On February 1, as part of his proposed budget, Governor Cuomo announced his plan to cut Medicaid by billions. He hopes to use the cuts to help close New York’s $10 billion deficit without raising any taxes.1 The Governor created a Medicaid Redesign Team, including state officials, members of the New York State Assembly and Senate, health care industry leaders, insurance experts, and business and consumer leaders to create proposals to reform the State’s Medicaid program. Nonprofit groups, patient advocates, and Medicaid recipients were concerned the Team’s proposals could have detrimental effects on New York’s most vulnerable populations. Now that the proposals have been released, we find the nonprofits, advocates, and patients’ worries were not unfounded.
Medicaid provides health care coverage for the many people throughout the nation who cannot afford it. It protects people with disabilities, pregnant women, children, families with small children, and the elderly. Many New Yorkers rely on Medicaid for health care; as of 2007, Medicaid covered 26 percent of New Yorkers.2 Cuts to Medicaid can put New York’s most vulnerable citizens at risk.
Medicaid programs are state-run and jointly funded by the state and the federal government. The federal government requires states to provide certain services to receive federal Medicaid funding and other services that are “optional.” Although the term “optional” makes some coverage seem less important or not vital, it is misleading―a hard lesson we learned in Arizona.
On October 1, 2010 Arizona’s Medicaid Program stopped covering lung transplants, liver transplants for patients with hepatitis C, and certain bone marrow and pancreas transplants.3 Under federal law these are “optional” services,4 however, there is nothing optional about transplants for the people who will die without them.
The State made the cuts to help close a $2.6 billion shortfall in its budget,5 but the savings barely made a dent in the State’s budget gap. According to the legislative liaison of Arizona’s Medicaid Agency, the cuts saved the State only $800,000 for the remainder of the fiscal year and $1.4 million for an entire year.6
To make matters worse, the State’s legislature may have made their decision based on incomplete and misleading data. For example, they relied on a report from State health officials that claimed at most only one of fourteen patients who had a bone marrow transplant through the state’s Medicaid program lived longer than six months after the procedure. However, national studies indicate that approximately 40 percent of patients survive. People with hepatitis C who receive liver transplants have an even higher rate of survival―over 80 percent for one year and 60 percent for five years.7 The cuts removed about 100 people from the transplant list; as of January 6th, two of them had died.8
Aside from outright not covering services for patients, a state can cut payments to Medicaid providers. This can have a serious affect on the nonprofit health care sector. As of 2003, over 60 percent of hospitals in the United States were nonprofits9 and there are many nonprofit groups besides hospitals that provide health services. Since many community-based human services are funded with Medicaid (avoiding more costly institutional care), Medicaid spending on human services actually saves State taxpayers’ money. By definition, nonprofits do not have a profit margin to buffer and absorb cuts. Decreasing Medicaid payments to nonprofit groups can seriously undermine their ability to help patients.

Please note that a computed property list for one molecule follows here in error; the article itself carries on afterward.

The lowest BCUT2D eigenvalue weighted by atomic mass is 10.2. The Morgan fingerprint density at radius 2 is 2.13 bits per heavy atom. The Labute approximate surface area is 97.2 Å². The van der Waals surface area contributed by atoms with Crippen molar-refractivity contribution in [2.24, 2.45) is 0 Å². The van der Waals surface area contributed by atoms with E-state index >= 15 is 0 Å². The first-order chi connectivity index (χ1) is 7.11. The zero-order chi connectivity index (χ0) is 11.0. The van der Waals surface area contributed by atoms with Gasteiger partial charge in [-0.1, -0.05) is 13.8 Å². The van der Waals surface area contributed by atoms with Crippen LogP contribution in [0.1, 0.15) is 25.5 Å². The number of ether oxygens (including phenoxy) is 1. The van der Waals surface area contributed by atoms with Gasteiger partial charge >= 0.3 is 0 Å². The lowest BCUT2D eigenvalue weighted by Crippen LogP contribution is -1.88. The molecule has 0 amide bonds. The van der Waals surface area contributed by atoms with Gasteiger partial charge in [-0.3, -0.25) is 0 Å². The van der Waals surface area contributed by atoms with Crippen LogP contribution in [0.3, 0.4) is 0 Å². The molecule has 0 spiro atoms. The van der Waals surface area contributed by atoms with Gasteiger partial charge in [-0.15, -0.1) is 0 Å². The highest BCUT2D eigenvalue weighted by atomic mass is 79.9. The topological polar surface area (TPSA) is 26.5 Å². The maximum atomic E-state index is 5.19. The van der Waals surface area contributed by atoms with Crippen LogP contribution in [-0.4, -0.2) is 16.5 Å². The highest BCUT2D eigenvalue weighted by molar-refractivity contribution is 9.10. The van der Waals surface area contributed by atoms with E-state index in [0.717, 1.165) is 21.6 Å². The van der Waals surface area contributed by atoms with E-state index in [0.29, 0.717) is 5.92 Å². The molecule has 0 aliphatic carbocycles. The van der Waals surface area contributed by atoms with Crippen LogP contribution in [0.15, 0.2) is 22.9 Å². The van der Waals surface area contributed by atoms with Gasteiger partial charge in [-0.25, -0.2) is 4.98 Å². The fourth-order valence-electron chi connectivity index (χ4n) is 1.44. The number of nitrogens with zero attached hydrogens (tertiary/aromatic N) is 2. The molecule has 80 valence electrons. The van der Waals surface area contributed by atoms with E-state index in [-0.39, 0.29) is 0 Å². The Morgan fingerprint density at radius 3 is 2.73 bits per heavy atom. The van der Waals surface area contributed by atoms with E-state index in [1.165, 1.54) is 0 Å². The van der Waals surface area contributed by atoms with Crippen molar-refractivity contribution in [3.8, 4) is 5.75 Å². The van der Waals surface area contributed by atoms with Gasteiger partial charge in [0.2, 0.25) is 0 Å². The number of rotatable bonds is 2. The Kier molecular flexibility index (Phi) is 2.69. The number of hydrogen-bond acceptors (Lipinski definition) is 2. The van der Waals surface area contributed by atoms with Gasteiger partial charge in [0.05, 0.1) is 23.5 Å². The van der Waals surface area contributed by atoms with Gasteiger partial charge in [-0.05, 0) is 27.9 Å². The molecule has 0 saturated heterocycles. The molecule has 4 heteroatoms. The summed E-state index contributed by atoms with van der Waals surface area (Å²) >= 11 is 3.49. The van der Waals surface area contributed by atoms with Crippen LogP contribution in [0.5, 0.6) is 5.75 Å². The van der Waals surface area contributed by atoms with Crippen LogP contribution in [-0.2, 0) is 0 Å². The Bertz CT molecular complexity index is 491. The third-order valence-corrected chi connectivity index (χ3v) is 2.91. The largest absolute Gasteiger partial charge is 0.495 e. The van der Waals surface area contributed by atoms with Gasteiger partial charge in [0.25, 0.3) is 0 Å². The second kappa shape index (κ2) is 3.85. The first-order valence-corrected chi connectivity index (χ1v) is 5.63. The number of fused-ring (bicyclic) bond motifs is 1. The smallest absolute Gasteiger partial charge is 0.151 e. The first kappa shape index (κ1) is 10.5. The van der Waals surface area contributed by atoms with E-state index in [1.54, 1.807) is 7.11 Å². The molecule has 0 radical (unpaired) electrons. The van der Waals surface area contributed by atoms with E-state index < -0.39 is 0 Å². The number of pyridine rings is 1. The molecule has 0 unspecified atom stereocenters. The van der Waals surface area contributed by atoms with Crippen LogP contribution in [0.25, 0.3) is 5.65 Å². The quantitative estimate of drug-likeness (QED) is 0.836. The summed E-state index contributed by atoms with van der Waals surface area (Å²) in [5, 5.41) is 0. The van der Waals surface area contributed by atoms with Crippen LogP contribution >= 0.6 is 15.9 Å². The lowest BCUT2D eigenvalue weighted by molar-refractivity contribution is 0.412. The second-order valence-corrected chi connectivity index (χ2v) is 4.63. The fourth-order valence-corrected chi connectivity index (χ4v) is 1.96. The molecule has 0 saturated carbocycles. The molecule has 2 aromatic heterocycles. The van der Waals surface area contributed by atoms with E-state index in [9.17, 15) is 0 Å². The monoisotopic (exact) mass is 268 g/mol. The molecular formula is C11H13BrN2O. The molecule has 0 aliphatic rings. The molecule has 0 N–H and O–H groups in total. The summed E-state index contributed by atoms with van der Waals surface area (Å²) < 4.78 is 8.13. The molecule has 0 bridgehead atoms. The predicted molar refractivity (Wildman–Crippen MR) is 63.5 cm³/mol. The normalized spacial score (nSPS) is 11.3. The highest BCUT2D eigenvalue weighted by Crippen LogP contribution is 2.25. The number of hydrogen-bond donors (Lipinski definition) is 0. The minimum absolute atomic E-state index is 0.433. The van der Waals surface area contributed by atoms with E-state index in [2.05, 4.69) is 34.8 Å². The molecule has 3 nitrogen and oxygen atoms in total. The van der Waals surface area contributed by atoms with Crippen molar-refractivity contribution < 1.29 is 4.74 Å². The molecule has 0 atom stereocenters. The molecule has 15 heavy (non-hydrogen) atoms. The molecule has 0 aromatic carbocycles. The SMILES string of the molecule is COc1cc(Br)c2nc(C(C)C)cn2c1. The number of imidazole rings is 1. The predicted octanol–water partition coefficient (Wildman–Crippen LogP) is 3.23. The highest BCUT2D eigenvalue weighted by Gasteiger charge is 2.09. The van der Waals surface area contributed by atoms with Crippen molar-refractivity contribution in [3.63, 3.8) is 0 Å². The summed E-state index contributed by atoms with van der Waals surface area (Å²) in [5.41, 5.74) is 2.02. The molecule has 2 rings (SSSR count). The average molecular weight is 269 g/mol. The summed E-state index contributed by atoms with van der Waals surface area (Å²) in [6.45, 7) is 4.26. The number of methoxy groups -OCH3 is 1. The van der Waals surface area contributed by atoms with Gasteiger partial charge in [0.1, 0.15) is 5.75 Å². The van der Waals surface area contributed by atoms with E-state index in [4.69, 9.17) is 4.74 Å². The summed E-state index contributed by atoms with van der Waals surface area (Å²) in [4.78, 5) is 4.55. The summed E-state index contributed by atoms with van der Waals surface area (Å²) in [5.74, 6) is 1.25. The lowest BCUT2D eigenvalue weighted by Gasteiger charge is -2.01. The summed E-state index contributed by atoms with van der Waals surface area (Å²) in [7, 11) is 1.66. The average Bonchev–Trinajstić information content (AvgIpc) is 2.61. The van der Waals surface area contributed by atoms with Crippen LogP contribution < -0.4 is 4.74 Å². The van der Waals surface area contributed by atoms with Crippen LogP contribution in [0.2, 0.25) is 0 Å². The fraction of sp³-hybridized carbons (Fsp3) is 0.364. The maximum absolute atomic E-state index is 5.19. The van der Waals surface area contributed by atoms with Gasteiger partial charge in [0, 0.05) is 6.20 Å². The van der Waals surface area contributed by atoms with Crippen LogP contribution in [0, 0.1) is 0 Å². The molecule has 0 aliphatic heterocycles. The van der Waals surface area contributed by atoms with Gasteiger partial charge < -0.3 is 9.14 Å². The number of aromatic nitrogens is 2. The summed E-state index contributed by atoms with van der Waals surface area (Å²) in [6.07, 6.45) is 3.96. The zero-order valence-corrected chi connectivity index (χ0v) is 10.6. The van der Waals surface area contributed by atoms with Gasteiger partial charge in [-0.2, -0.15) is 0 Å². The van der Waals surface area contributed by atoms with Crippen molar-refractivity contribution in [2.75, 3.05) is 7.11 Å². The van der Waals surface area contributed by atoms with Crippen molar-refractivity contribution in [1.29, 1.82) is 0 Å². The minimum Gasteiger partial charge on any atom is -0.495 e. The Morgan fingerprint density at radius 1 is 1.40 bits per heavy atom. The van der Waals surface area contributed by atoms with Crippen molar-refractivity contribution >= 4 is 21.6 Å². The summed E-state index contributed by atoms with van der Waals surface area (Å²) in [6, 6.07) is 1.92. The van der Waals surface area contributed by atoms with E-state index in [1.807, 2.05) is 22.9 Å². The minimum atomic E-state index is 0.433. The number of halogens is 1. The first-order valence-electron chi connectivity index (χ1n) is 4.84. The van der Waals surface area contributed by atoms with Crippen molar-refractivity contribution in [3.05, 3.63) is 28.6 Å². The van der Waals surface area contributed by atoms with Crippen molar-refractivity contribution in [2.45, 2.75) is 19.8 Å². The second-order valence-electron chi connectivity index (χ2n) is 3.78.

New York faces a huge challenge balancing its budget; however, it is imperative we learn from Arizona. Governor Cuomo took an important step in this process by convening a team including experts and stakeholders in Medicaid to review possible reforms, and the Redesign Team did make several good proposals; for example, establishing supportive housing to avoid placing seniors in nursing homes and automating the Medicaid eligibility process.
But the team also put forward several proposals that could have dangerous consequences― for example, setting thresholds for the number of visits per year to Behavioral Health Clinics, which provide mental health and substance abuse services. If the number of visits exceeds the lower threshold, patients or health care providers will be expected to absorb the additional costs of medically necessary treatment. Also, the team suggested limiting physical therapy, occupational therapy and speech therapy to 20 visits per year (not including children with developmental disabilities). Expecting low-income individuals or health care providers to absorb part of the costs or flat out limiting visits means people might not get the standard of care they need or will be discouraged (or unable for financial reasons) from seeking treatment.
The New York State legislature has one month to deliberate on whether or not to adopt the Redesign Team’s recommendations. New York politicians must understand cuts to Medicaid will affect many people including those with disabilities, pregnant women, children, families, and the elderly. Just because a service is “optional” under federal law doesn’t mean it won’t make a world of difference to a patient or even save lives. And state cuts that affect providers can’t be easily absorbed without affecting patients. Medicaid cuts can kill.
Contributed by Michaela Hyams
of the Human Services Council of NYC